While organizations like the World Health Organization have cautioned climate change could lead to more global cases and deaths from malaria and other mosquito-borne diseases, experts say it's too soon to tell if the local transmission seen these past two months has any connection to extreme heat or flooding.
"We don't have any reason to think that climate change has contributed to these particular cases," said Ben Beard, deputy director of the CDC's division of vector-borne diseases and deputy incident manager for this year's local malaria response.
"In a more general sense though, milder winters, earlier springs, warmer, longer summers – all of those things sort of translate into mosquitoes coming out earlier, getting their replication cycles sooner, going through those cycles faster and being out longer," he said. And so we are concerned about the impact of climate change and environmental change in general on what we call vector-borne diseases.".
Beard co-authored a 2019 report that highlights a significant increase in diseases spread by ticks and mosquitoes in recent decades. Lyme disease and West Nile virus were among the top five most prevalent.
"In the big picture it's a very significant concern that we have," he said.
Lessons learned about local risks — and prevention
For now, officials say the best protection against malaria for residents is to use insect repellant and cover up with long-sleeved clothing, especially before sunrise and after sunset, when Anopheles mosquitoes are most active.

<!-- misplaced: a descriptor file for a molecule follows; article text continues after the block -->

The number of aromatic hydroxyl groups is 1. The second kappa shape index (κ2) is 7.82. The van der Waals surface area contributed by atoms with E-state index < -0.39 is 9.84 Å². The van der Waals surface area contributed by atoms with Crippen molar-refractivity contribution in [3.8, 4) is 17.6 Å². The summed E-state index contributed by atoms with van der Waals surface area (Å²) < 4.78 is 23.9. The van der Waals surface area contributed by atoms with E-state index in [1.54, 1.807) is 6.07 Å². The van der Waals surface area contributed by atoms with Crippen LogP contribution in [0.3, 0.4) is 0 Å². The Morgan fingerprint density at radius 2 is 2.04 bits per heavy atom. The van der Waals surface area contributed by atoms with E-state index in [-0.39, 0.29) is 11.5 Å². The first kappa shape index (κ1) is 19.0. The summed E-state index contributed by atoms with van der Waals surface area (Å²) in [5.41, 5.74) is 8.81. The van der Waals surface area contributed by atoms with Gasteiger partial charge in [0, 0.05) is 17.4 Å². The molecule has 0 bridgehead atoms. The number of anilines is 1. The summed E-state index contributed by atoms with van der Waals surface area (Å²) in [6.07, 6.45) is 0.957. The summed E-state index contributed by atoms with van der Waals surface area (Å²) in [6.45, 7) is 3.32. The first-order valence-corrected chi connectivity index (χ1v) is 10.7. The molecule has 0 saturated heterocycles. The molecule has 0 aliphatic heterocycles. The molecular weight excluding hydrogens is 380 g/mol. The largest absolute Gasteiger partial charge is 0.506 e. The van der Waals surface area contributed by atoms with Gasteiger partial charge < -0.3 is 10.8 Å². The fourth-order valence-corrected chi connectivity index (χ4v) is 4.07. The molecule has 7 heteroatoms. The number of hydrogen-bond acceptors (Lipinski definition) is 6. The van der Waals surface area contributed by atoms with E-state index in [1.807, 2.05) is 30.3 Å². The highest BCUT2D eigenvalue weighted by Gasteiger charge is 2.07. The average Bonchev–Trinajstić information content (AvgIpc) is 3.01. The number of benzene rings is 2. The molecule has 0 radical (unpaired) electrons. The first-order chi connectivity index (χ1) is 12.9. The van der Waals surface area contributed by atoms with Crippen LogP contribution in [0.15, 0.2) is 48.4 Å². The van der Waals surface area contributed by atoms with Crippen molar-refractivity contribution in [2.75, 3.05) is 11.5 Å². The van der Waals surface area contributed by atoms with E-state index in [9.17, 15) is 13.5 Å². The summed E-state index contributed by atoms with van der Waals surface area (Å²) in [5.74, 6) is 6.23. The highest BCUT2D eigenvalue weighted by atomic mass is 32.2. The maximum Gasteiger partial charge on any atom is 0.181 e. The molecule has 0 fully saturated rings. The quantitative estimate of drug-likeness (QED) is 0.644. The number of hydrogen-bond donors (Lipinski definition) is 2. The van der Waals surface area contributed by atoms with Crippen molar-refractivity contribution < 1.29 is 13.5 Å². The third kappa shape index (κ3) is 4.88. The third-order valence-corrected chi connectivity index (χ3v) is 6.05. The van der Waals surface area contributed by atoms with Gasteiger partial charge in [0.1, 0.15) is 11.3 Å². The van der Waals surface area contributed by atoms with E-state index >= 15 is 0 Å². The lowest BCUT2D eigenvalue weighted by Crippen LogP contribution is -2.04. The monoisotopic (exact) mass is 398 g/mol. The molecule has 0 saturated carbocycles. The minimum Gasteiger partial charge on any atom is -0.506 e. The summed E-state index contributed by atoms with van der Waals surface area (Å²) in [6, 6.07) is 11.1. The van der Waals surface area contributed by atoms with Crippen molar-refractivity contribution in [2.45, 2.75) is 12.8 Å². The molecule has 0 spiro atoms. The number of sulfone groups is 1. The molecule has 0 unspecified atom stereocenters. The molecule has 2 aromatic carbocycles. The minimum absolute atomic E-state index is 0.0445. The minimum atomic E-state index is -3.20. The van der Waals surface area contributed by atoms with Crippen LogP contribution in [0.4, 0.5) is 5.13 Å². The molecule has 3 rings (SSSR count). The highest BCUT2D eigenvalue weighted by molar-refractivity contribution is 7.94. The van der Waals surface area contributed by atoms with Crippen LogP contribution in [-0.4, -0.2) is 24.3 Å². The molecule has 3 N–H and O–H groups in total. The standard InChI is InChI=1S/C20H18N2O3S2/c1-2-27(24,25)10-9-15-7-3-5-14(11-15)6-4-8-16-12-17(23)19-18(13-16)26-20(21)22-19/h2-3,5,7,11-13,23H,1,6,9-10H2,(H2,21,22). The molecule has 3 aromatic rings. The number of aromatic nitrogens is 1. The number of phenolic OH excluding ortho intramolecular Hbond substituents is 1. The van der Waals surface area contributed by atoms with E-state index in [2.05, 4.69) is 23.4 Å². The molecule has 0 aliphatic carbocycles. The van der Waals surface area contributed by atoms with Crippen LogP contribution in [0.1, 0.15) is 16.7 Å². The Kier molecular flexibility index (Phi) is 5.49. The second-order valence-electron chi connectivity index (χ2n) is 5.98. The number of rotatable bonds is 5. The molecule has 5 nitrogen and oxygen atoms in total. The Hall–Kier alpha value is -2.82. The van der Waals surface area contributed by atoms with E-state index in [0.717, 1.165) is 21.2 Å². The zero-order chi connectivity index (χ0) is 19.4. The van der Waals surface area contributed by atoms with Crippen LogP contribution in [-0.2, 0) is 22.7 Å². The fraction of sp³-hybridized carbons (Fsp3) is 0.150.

"It's just so important, if we can stop those mosquito bites we can stop this from going any further," said Brennan, of Sarasota's mosquito control unit.
Hannah Heath is definitely on board. Since she's come home, she makes sure she, her husband and 6 year-old son have bug spray when they go outside.
"I don't want anybody to go through that, but I'm just thinking like, I don't want to see my son go through what I went through, so I'm more aware of it," she said.
Heath says her neighbors in the Sarasota area should seek treatment quickly if they have malaria symptoms.
For most Americans the risk of contracting this disease is extremely low, according to the CDC. But awareness is still important, Beard notes.
"This is mosquito season and people need to wear the repellants," he said. "Malaria is a risk in the Sarasota area but there are a lot of other mosquito-borne illnesses as well."